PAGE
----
So even if it seems more intuitive that robots should be taking over brick masonry, it also shouldn’t come as too much of a shock that robotics would also be in demand for health care. The first job of the robots is maintaining people, poetically enough. Still, the fact that Wanted found that 65 percent of robotics jobs were going toward health care is pretty surprising.

The robotics specialists are up to interesting things though. Physicians offices are looking for people to “design, develop, and analyze devices for the expansion of the image guided robotics program for minimally invasive procedures and surgery,” and assist in the use of those programs.

Full Story: Vice Mother Board: Where the Robots Are Creating Jobs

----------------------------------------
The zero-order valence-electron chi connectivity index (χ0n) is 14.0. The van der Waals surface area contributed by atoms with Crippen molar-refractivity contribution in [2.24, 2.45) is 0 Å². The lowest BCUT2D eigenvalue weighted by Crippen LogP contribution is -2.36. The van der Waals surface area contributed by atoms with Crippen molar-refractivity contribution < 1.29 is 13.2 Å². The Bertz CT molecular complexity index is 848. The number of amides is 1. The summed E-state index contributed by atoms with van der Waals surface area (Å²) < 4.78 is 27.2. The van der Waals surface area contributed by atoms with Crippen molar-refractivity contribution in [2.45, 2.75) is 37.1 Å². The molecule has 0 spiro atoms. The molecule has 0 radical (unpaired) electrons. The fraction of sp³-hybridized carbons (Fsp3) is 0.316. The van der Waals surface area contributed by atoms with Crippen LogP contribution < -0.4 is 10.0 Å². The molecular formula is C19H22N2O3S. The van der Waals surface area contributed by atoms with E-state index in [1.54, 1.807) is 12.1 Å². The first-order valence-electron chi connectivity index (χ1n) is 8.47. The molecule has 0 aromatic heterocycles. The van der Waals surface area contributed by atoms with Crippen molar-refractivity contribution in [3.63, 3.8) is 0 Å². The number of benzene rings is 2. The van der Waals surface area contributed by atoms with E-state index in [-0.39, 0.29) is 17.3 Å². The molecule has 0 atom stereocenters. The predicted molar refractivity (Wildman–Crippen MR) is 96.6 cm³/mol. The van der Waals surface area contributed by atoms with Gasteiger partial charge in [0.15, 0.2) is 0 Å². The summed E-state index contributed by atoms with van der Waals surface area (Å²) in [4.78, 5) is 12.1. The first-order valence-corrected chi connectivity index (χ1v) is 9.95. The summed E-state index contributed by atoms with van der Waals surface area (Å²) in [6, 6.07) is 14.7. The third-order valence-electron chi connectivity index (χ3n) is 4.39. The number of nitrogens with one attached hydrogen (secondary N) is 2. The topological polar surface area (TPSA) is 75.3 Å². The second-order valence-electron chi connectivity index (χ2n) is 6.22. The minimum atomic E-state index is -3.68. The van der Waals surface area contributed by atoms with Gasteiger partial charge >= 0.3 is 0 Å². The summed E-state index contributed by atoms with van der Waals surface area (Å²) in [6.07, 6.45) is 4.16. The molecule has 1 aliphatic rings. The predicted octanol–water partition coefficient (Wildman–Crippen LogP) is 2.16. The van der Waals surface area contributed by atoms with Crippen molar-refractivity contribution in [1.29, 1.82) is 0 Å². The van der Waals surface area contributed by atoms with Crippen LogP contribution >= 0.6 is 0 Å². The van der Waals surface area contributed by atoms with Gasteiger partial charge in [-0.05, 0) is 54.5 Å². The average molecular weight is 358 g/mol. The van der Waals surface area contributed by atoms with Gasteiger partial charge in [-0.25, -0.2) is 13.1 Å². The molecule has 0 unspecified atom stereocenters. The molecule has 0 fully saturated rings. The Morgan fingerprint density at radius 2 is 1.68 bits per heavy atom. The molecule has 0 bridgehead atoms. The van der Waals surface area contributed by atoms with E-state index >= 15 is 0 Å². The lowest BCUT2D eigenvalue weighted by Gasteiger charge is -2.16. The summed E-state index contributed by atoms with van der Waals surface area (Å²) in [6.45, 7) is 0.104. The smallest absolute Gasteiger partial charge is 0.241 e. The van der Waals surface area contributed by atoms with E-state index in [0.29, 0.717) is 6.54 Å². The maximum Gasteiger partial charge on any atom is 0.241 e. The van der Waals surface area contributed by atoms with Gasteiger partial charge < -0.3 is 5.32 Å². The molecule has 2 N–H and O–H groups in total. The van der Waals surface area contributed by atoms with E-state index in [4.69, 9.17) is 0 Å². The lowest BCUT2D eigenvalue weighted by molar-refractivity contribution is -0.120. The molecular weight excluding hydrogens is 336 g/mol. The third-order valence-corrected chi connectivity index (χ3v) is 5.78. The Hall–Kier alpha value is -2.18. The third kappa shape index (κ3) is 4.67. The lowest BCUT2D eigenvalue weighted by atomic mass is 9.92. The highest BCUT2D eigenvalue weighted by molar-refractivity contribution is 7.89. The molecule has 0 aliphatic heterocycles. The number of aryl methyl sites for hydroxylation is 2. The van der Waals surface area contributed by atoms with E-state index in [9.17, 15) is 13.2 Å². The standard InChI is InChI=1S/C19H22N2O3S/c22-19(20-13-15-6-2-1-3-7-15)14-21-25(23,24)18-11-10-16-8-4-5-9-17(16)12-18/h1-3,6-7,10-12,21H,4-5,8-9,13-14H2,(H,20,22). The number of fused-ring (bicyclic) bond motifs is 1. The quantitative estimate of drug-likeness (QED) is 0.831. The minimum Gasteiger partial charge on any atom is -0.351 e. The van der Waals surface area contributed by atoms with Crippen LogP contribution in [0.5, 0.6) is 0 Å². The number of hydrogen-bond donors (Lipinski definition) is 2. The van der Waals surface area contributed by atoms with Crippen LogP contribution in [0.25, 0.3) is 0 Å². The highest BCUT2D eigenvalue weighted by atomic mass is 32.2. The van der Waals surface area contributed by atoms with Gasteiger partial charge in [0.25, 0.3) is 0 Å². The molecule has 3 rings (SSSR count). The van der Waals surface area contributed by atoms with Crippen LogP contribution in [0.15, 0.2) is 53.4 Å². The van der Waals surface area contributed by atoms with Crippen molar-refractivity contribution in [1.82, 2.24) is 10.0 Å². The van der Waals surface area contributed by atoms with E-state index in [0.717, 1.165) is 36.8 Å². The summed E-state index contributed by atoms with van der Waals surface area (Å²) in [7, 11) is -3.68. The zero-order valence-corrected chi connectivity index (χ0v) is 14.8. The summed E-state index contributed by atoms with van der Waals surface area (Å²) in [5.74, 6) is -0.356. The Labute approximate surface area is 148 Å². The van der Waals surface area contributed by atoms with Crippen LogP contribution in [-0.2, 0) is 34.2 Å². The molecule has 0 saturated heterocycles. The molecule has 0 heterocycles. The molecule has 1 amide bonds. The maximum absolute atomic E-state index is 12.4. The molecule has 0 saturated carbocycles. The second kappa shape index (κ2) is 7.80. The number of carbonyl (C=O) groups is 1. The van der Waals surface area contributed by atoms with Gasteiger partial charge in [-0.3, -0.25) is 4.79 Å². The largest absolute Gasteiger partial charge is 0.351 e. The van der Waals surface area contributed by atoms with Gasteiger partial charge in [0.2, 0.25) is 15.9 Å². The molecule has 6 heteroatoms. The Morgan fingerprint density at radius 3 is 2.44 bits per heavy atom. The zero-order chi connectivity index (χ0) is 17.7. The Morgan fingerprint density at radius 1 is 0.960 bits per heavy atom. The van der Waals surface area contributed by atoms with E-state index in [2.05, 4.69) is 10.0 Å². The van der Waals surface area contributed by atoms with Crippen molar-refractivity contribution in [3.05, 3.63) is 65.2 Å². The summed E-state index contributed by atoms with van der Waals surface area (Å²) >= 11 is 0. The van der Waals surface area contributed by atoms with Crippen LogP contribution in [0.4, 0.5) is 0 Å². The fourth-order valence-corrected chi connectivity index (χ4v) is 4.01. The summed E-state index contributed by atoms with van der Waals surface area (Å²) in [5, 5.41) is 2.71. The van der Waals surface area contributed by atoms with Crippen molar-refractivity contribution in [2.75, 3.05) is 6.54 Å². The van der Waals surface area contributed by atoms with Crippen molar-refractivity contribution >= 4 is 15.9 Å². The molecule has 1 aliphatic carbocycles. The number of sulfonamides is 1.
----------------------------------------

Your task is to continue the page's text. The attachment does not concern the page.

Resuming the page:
Where Do Companies Get Ideas for New Robots? They Look at Areas with Lots of Manual Labor

Cup of Robots

Julia Kirby writes:

I heard about other applications — the use of robots to inspect sewers for damage, to automate warehouse operations, to harvest crops in fields. The list goes on. In response to one would-be entrepreneur’s question, “How do you come up with a good idea to turn into a business?” a panel of CEOs had no end of answers.

Charles Grinnell, who leads Harvest Automation, said simply: look at places where there is still a lot of manual labor. When his team did that, he says they narrowed things down to 15 very viable product ideas. Deborah Theobald, CEO of Vecna Technologies, put it this way: “In whatever field you work in—ours is healthcare—you see what the issues are. If as you look around, robots are on your mind, you see the applications everywhere.”

Harvard Business Review: Seeing Robots Everywhere

(via Race Against the Machine)

Artwork by hobvias sudoneighm

5th Generation Warfare for Dummies

Skilluminati describes this as 5th generation warfare reduced to marketing copy for contractors: